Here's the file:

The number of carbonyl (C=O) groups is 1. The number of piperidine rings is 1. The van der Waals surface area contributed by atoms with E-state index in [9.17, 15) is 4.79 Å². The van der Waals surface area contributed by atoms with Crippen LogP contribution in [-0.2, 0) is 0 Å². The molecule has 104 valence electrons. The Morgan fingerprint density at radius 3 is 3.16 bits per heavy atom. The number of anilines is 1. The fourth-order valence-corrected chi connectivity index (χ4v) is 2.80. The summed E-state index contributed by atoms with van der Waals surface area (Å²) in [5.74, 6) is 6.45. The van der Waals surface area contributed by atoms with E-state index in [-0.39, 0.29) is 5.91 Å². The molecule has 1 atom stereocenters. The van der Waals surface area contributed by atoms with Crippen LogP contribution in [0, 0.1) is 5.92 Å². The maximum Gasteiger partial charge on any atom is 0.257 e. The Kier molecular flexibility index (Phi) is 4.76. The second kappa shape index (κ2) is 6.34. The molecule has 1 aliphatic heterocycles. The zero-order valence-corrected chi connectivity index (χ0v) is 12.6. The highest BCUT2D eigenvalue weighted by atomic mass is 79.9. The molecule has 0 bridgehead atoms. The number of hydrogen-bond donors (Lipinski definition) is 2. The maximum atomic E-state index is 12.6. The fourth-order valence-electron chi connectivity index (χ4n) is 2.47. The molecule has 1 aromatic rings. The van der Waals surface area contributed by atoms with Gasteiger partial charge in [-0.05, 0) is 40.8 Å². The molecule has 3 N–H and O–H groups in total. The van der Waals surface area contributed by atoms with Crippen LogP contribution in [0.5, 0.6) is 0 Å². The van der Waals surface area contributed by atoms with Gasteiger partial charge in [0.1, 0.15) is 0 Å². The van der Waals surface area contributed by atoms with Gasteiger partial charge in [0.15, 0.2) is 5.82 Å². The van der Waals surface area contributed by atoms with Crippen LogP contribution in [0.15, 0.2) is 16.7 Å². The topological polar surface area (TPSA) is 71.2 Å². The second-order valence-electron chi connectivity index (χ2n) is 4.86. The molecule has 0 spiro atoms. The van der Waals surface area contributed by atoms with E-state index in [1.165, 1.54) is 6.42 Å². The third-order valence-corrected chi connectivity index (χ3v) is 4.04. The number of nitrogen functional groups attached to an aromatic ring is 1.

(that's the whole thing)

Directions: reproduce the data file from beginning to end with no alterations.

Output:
The number of carbonyl (C=O) groups is 1. The number of piperidine rings is 1. The van der Waals surface area contributed by atoms with E-state index in [9.17, 15) is 4.79 Å². The van der Waals surface area contributed by atoms with Crippen LogP contribution in [-0.2, 0) is 0 Å². The molecule has 104 valence electrons. The Morgan fingerprint density at radius 3 is 3.16 bits per heavy atom. The number of anilines is 1. The fourth-order valence-corrected chi connectivity index (χ4v) is 2.80. The summed E-state index contributed by atoms with van der Waals surface area (Å²) in [5.74, 6) is 6.45. The van der Waals surface area contributed by atoms with E-state index in [-0.39, 0.29) is 5.91 Å². The molecule has 1 atom stereocenters. The van der Waals surface area contributed by atoms with Crippen LogP contribution in [0, 0.1) is 5.92 Å². The maximum Gasteiger partial charge on any atom is 0.257 e. The Kier molecular flexibility index (Phi) is 4.76. The second kappa shape index (κ2) is 6.34. The molecule has 1 aliphatic heterocycles. The zero-order valence-corrected chi connectivity index (χ0v) is 12.6. The highest BCUT2D eigenvalue weighted by atomic mass is 79.9. The molecule has 0 bridgehead atoms. The number of hydrogen-bond donors (Lipinski definition) is 2. The maximum atomic E-state index is 12.6. The fourth-order valence-electron chi connectivity index (χ4n) is 2.47. The molecule has 1 aromatic rings. The van der Waals surface area contributed by atoms with Gasteiger partial charge in [-0.05, 0) is 40.8 Å². The molecule has 3 N–H and O–H groups in total. The van der Waals surface area contributed by atoms with Crippen LogP contribution in [0.5, 0.6) is 0 Å². The van der Waals surface area contributed by atoms with Gasteiger partial charge in [0.1, 0.15) is 0 Å². The van der Waals surface area contributed by atoms with Gasteiger partial charge in [0.15, 0.2) is 5.82 Å². The van der Waals surface area contributed by atoms with Crippen LogP contribution in [0.15, 0.2) is 16.7 Å². The topological polar surface area (TPSA) is 71.2 Å². The second-order valence-electron chi connectivity index (χ2n) is 4.86. The molecule has 0 spiro atoms. The van der Waals surface area contributed by atoms with E-state index in [1.165, 1.54) is 6.42 Å². The third-order valence-corrected chi connectivity index (χ3v) is 4.04. The number of nitrogen functional groups attached to an aromatic ring is 1.